As the Hammond Human Relations Commission, we are proud to celebrate the month of April as Fair Housing Month. This month serves as an opportunity to reflect on the progress we have made in promoting fair housing practices and to recommit ourselves to ensuring that everyone has equal access to housing opportunities.
Fair Housing Month has its roots in the Civil Rights Movement of the 1960s, which fought against discrimination in all areas of life, including housing. In 1968, the Fair Housing Act was signed into law, making it illegal to discriminate against someone based on their race, color, national origin, religion, sex, familial status, or disability when renting, buying, or financing a home.
Despite the progress made over the past several decades, fair housing issues still exist today. One of the most pressing issues is the persistence of housing segregation, which perpetuates racial and economic inequality. Many communities remain racially and economically segregated, leading to unequal access to resources and opportunities such as quality schools, healthcare, and job opportunities.
Additionally, discrimination in the housing market can take many forms, including steering, redlining, and unequal lending practices. These practices deny housing opportunities to individuals based on their race, religion, or other protected characteristics. It is essential that we remain vigilant in addressing these issues and continue to work towards a more just and equitable society.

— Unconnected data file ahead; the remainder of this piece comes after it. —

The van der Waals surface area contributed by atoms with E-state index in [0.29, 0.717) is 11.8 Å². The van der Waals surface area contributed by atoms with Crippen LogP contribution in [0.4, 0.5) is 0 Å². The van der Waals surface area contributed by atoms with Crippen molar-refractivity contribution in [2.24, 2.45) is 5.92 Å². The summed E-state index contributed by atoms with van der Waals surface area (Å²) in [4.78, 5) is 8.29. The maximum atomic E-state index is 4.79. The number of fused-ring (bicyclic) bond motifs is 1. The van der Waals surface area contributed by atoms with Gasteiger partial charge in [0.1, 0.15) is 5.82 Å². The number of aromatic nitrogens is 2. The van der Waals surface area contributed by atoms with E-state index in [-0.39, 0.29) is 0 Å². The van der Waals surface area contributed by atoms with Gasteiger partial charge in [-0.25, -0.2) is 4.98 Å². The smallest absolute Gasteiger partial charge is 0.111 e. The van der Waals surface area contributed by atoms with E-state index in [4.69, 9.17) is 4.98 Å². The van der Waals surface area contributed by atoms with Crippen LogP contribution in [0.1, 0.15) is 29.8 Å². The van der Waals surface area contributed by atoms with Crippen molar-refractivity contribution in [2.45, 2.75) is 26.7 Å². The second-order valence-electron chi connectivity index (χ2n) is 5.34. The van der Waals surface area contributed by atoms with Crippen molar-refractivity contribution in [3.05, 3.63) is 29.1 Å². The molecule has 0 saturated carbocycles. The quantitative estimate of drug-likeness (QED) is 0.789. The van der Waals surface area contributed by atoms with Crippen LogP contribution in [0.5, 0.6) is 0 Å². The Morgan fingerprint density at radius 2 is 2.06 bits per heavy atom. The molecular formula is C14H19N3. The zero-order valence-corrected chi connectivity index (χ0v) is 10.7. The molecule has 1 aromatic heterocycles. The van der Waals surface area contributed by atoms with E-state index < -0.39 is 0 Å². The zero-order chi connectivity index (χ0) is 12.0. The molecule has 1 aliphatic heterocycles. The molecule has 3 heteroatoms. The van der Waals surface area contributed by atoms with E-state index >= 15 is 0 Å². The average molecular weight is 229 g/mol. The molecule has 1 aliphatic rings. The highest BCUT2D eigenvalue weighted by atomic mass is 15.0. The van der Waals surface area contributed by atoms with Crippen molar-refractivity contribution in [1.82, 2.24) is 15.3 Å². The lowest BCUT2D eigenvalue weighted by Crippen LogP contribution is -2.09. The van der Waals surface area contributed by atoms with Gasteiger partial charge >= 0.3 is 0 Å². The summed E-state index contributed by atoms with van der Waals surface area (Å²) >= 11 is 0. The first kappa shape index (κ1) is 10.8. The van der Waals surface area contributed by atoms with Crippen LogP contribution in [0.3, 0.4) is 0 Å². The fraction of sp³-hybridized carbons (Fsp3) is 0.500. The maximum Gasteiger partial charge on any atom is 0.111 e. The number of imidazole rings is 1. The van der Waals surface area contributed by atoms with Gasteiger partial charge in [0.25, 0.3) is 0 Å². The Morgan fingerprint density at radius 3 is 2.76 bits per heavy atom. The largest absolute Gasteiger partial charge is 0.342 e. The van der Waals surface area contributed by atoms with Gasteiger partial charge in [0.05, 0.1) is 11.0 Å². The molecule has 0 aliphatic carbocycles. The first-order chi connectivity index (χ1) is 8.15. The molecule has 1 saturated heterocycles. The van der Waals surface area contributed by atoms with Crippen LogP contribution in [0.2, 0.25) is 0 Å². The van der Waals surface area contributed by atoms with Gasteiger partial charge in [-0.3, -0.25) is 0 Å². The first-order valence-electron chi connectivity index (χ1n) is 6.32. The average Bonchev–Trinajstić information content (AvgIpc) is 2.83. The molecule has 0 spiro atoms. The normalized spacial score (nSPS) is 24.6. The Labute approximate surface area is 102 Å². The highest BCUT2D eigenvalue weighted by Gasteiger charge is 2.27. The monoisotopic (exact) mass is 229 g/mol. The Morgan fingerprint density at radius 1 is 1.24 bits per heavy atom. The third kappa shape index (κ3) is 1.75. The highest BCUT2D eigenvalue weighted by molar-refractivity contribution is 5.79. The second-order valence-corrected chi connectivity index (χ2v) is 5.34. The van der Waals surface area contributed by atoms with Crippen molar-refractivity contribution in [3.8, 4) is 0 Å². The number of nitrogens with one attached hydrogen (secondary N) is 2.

To learn more about fair housing and what you can do to promote fair housing practices in your community, there are many resources available. We will be hosting a “Know Your Rights Training” on April 27, 2023 at 5:30pm via Zoom in English and in Spanish at 6:30pm for free. We encourage all Hammond residents and community leaders to attend this session. Please register here.
The U.S. Department of Housing and Urban Development (HUD) provides information and resources on fair housing laws and regulations, as well as tools for reporting housing discrimination. Local fair housing organizations and community groups may also offer education and advocacy resources. Additionally, individuals can educate themselves on the history and current state of fair housing issues through books, articles, and documentaries.
As we celebrate Fair Housing Month, let us remember the importance of promoting fair housing practices and ensuring that everyone has equal access to housing opportunities. Together, we can work towards a future where every person has a safe, affordable, and fair place to call home.